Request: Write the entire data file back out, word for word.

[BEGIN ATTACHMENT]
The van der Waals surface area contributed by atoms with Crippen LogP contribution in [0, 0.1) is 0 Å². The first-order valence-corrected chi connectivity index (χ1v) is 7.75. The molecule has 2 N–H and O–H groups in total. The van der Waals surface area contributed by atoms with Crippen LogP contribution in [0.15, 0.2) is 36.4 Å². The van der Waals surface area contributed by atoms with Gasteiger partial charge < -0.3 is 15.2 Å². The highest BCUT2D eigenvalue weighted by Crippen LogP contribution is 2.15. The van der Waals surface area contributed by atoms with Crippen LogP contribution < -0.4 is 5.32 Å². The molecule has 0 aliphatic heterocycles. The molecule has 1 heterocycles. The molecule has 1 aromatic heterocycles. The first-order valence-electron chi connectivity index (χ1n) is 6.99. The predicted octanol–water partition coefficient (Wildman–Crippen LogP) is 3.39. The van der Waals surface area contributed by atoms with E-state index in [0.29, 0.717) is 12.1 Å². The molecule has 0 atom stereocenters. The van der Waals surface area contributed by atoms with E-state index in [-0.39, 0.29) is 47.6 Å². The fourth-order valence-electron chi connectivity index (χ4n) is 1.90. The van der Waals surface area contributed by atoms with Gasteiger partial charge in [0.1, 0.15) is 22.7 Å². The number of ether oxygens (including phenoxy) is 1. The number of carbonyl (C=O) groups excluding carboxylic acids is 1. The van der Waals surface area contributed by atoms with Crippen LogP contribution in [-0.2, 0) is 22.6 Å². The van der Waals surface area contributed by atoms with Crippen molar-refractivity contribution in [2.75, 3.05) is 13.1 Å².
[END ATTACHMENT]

The van der Waals surface area contributed by atoms with Crippen LogP contribution in [0, 0.1) is 0 Å². The first-order valence-corrected chi connectivity index (χ1v) is 7.75. The molecule has 2 N–H and O–H groups in total. The van der Waals surface area contributed by atoms with Crippen LogP contribution in [0.15, 0.2) is 36.4 Å². The van der Waals surface area contributed by atoms with Gasteiger partial charge < -0.3 is 15.2 Å². The highest BCUT2D eigenvalue weighted by Crippen LogP contribution is 2.15. The van der Waals surface area contributed by atoms with Crippen LogP contribution < -0.4 is 5.32 Å². The molecule has 0 aliphatic heterocycles. The molecule has 1 heterocycles. The molecule has 1 aromatic heterocycles. The first-order valence-electron chi connectivity index (χ1n) is 6.99. The predicted octanol–water partition coefficient (Wildman–Crippen LogP) is 3.39. The van der Waals surface area contributed by atoms with E-state index in [0.29, 0.717) is 12.1 Å². The molecule has 0 atom stereocenters. The van der Waals surface area contributed by atoms with E-state index in [-0.39, 0.29) is 47.6 Å². The fourth-order valence-electron chi connectivity index (χ4n) is 1.90. The van der Waals surface area contributed by atoms with Gasteiger partial charge in [0.1, 0.15) is 22.7 Å². The number of ether oxygens (including phenoxy) is 1. The number of carbonyl (C=O) groups excluding carboxylic acids is 1. The van der Waals surface area contributed by atoms with Crippen LogP contribution in [-0.2, 0) is 22.6 Å². The van der Waals surface area contributed by atoms with Crippen molar-refractivity contribution in [2.75, 3.05) is 13.1 Å².